As the world adjusts to a new normal, the twin factors of ‘safe and stable’ and ‘open and welcoming’ return to prominence

New Zealand and Canada have enjoyed an improving reputation as being safe and stable for international students, with 76% and 68% of agents respectively supporting this view. Hardly any agents (fewer than 3%) disagree with this sentiment.

Australia and the UK follow behind with a lower level of agreement (at 61% and 59% respectively), as well as a higher level of disagreement (at 15% and 17% respectively).  Agents’ perspectives on the USA continue to deteriorate with 63% of agents disagreeing that the USA has become more safe and stable for international students in the last two months.

 

Figure 2: Over the past two months, the reputation of this country as safe and stable for international students has improved.

 

On the question of whether the reputation of countries as open and welcoming improved in the last two months, there is a substantially different story. On this measure the UK does markedly better than other destinations, including Canada, Australia and New Zealand.

In the survey, 71% of agents agree that the UK has improved its reputation for being open and welcoming to international students. This compares favourably to Canada in second place at 57% and is well ahead of Australia and New Zealand where fewer than half of the agents surveyed agree. Australia has an especially high proportion of agents disagreeing with the sentiment (24%).

 

Figure 3: Over the past two months, the reputation of this country as open and welcoming for international students has improved.

 

The September research demonstrates that countries can be perceived as more ‘safe and stable’, but at the same time less ‘open and welcoming’, with New Zealand being the prime example. The following figure provides a side-by-side comparison of agent ratings for both ‘safe and stable’ and ‘open and welcoming’. It is apparent that these two dimensions do not go hand in hand.

New Zealand, Canada and Australia are all considered more safe and stable, but less open and welcoming. There is a big difference for New Zealand in particular, which is seen to be the most safe and stable but the least open and welcoming. On the flip side, the UK is not seen as particularly safe and stable (ranked 4 out of 5) but is considered to be the most open and welcoming by a wide margin.

 

Figure 4: Proportion that agree/strongly agree that the reputation of a country as ‘safe and stable’ and ‘open and welcoming’ has improved in the last two months.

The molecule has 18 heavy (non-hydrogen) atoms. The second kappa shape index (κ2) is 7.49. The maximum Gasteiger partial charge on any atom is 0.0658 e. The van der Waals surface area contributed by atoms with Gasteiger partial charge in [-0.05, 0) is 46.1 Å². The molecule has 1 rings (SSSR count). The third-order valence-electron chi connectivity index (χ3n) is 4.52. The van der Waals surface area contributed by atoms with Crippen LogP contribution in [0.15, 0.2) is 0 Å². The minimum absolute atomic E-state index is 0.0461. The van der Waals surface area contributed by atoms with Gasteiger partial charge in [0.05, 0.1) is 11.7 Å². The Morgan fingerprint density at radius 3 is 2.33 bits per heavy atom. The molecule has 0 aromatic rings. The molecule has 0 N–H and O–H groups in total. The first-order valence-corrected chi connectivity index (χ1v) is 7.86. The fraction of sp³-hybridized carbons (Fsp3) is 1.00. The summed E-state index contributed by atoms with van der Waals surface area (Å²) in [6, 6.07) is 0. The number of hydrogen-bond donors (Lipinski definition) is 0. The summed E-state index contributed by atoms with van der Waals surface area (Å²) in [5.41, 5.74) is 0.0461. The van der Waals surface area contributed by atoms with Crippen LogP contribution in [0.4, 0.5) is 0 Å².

It is Navitas’ hypothesis that this discrepancy is likely the result of agents’ assessments and expectations around the ability of international students to access each destination. Taking the two responses for ‘safe and stable’ and ‘open and welcoming’ together, the UK, despite its relatively weak score on ‘safe and stable’ ranks the highest (59% + 71%) and the US languishes (10% + 11%). This would indicate that for agents, a country’s reputation as being ‘open and welcoming’ is currently more important than its reputation as being ‘safe and stable’ when it comes to its attractiveness as a study destination.

 

You may also be interested in what the findings tell us about the current appeal of the UKCanada and Australia as international study destinations.

For insights from our first survey reported in July 2020, please see How COVID-19 is changing the fortunes of international education destinations’ Part 1 and Part 2.

About The Author

Jon Chew is the Head of Strategic Insights and Analytics at Navitas, and is one of Australia's foremost experts in international education market trends. The key theme throughout Jon's work has been the interrogation and interpretation of diverse quantitative and qualitative data to uncover the underlying narrative and meaning. His ultimate goal is to influence critical decisions through clear, rigorous and actionable insights. Jon's approach is characterised by deep technical expertise, storytelling, and a genuinely collaborative approach. Jon is passionate about education and is himself a product of global mobility having grown up in Malaysia and making the transition to university many years ago via a pathway program.